31st January 2019



Researchers took an in-depth look into the shoe wearing habits of the nation and discovered, the stiletto, once the very essence of seduction, has been replaced by far less glamourous shoes such as trainers and brogues.

The word “stiletto”, comes from the Italian word stilo, meaning dagger and started being used to describe high heel style shoes from the early 1930s.

However, the history of heels dates right back to 15th century Persia and began with them being created for men.

After a wave of popularity in the 1950s, their status faded, until a version of the stiletto heel was reintroduced in 1974 by Manolo Blahnik, with Marilyn Monroe famously declaring “I don’t know who invented high heels, but all women owe him a lot”.

But according to new research, the trainer has been revealed as the shoe most likely to help women meet their match, dispelling the myth that heels are the number one ‘seduction shoe’.

And this may signify the end of old-fashioned glamour, with as many as 36 percent of females saying they would always opt for a trainer on a romantic date. In fact, only a quarter of females said they would wear a high heel to impress a man on a date.

But it seems modern men are not bothered about the demise of the high heel, with as many as 44 percent of males saying trainers are the shoes women should wear on a first date and 20 percent opting for a brogue. In fact, only 30 percent of the men polled felt that a female should wear a killer heel on a date.

The research, commissioned by Deichmann Shoes, also found an incredible 63 percent of Brits admit to judging people by their shoes, with 8 percent even saying they would probably end a relationship with someone if they wore inappropriate or undesirable footwear.

When it comes to the top footwear choices for men, the study found that stepping out in a classic pair of black dress shoes is the best way for British men to ensure a successful date - according to the nation’s women.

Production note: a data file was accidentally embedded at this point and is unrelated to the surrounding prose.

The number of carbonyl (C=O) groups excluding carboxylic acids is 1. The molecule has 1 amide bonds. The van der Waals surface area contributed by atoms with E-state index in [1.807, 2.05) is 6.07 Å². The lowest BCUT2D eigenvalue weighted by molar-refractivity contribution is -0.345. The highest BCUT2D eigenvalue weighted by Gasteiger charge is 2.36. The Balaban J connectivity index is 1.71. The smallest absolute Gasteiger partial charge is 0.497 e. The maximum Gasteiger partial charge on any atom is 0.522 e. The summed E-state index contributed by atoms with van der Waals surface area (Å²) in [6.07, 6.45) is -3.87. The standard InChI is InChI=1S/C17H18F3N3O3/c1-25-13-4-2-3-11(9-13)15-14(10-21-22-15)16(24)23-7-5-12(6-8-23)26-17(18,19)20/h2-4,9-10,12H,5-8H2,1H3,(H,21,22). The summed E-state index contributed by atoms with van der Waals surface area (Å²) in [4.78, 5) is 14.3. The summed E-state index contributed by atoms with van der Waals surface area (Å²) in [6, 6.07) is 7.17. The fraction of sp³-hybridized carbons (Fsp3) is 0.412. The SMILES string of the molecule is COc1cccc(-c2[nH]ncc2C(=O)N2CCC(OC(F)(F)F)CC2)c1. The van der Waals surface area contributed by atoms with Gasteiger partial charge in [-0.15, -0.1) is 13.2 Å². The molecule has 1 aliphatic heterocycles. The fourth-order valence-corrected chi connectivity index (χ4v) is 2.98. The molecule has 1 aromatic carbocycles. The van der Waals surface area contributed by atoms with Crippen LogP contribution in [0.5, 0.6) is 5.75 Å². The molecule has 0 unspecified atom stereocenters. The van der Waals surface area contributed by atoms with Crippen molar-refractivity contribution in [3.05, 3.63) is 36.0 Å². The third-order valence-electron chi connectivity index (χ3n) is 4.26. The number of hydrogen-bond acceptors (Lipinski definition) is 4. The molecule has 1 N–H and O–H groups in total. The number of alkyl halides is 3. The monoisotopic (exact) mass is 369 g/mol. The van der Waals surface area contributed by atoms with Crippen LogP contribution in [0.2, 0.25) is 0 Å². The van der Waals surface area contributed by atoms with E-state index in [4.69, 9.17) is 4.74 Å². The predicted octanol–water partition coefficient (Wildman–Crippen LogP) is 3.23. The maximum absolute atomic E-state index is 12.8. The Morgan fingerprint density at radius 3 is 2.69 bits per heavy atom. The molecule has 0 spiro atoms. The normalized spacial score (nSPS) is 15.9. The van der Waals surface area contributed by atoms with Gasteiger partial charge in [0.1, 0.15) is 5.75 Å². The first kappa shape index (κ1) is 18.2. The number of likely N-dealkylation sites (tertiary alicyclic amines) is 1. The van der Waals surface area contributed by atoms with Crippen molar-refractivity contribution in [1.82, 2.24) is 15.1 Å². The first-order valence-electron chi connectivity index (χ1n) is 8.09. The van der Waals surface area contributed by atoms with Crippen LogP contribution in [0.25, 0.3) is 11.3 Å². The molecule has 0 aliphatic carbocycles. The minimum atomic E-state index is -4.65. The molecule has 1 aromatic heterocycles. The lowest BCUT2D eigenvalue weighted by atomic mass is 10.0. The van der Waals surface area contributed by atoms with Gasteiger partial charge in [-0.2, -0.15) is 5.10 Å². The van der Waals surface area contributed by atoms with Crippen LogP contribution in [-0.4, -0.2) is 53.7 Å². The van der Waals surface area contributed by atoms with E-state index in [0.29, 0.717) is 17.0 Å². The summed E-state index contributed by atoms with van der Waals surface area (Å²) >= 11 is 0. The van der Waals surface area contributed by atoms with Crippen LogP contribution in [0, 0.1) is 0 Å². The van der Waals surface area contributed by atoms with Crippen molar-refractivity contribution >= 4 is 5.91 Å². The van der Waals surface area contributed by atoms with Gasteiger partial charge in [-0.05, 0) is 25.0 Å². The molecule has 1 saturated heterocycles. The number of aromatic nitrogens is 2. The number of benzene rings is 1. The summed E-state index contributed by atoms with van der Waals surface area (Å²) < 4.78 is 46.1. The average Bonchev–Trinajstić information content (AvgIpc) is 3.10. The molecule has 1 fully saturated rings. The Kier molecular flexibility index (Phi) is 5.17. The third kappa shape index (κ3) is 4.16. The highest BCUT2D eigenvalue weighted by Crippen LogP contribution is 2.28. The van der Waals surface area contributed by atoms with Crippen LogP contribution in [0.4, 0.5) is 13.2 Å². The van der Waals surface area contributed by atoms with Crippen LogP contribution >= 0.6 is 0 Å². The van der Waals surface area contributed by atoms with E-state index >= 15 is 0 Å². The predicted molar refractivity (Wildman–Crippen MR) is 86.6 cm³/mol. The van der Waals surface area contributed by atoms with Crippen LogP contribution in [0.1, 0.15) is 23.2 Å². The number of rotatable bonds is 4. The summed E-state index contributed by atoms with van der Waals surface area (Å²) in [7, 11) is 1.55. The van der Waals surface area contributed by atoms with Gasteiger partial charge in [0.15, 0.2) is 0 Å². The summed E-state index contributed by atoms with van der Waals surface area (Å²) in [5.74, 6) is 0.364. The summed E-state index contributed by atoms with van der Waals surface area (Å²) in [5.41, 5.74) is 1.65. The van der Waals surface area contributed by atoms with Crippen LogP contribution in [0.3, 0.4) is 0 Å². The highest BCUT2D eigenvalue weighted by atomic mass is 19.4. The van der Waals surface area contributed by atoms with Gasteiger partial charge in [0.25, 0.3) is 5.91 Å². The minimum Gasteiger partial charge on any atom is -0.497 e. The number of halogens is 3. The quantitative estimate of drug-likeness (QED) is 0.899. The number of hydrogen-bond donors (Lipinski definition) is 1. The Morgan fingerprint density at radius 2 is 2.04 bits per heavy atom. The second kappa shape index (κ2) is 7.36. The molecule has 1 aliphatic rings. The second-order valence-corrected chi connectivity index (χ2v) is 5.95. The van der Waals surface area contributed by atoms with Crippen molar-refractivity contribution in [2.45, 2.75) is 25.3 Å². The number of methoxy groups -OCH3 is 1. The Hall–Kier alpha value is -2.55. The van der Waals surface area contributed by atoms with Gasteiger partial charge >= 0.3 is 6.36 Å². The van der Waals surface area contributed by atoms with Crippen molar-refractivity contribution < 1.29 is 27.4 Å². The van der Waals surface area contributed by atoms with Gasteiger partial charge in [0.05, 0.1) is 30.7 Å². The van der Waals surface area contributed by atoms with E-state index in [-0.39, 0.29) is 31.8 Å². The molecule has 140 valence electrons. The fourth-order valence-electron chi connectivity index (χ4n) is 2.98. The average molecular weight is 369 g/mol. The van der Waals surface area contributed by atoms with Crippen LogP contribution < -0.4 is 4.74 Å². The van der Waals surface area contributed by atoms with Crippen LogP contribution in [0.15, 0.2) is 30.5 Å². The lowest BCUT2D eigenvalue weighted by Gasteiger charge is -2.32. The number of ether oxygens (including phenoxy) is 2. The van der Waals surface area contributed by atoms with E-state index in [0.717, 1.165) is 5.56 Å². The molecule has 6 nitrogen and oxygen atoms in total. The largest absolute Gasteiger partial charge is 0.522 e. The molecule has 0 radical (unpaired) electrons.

Black dress shoes were chosen by 27 percent of women polled, while one in four said that they liked their men to wear brogues and 17 percent preferred a man in a pair of box fresh trainers.

The nationwide survey of almost 2,000 British adults also shows the average Brits owns 14 pairs of shoes, with women owning an average of 18 pairs and men owning 10. 

Simon Wilson, Head of Buying and Marketing at Deichmann, said: “Fashion is forever changing, but we have noticed that certain styles remain consistent. It’s interesting to see that trainers, once thought too casual are now one of the most popular date shoes.”

Men and women were united in choosing the biggest footwear faux pas to wear on a date - the infamous sock/sandal combo, followed by scuffed shoes and dirty trainers were the three worst options for both genders.

And if you do match up the wrong footwear with the wrong people, they will judge you. The study found 15 percent of women thought that men in trainers were “not serious” and 6 per cent thought their feet would smell.

On the other side of the coin, 12 percent claimed that people in business shoes were “trying too hard”, and 9 percent thought their “mum probably helped them get dressed”.

Glasgow is the shoe capital of the UK where people own 18 pairs, twice as many as people in Cardiff who only have nine. Norwich was the city with the most high heel fans where 46 percent of women would wear them for a first date compared to 20 percent of Sheffield women. 

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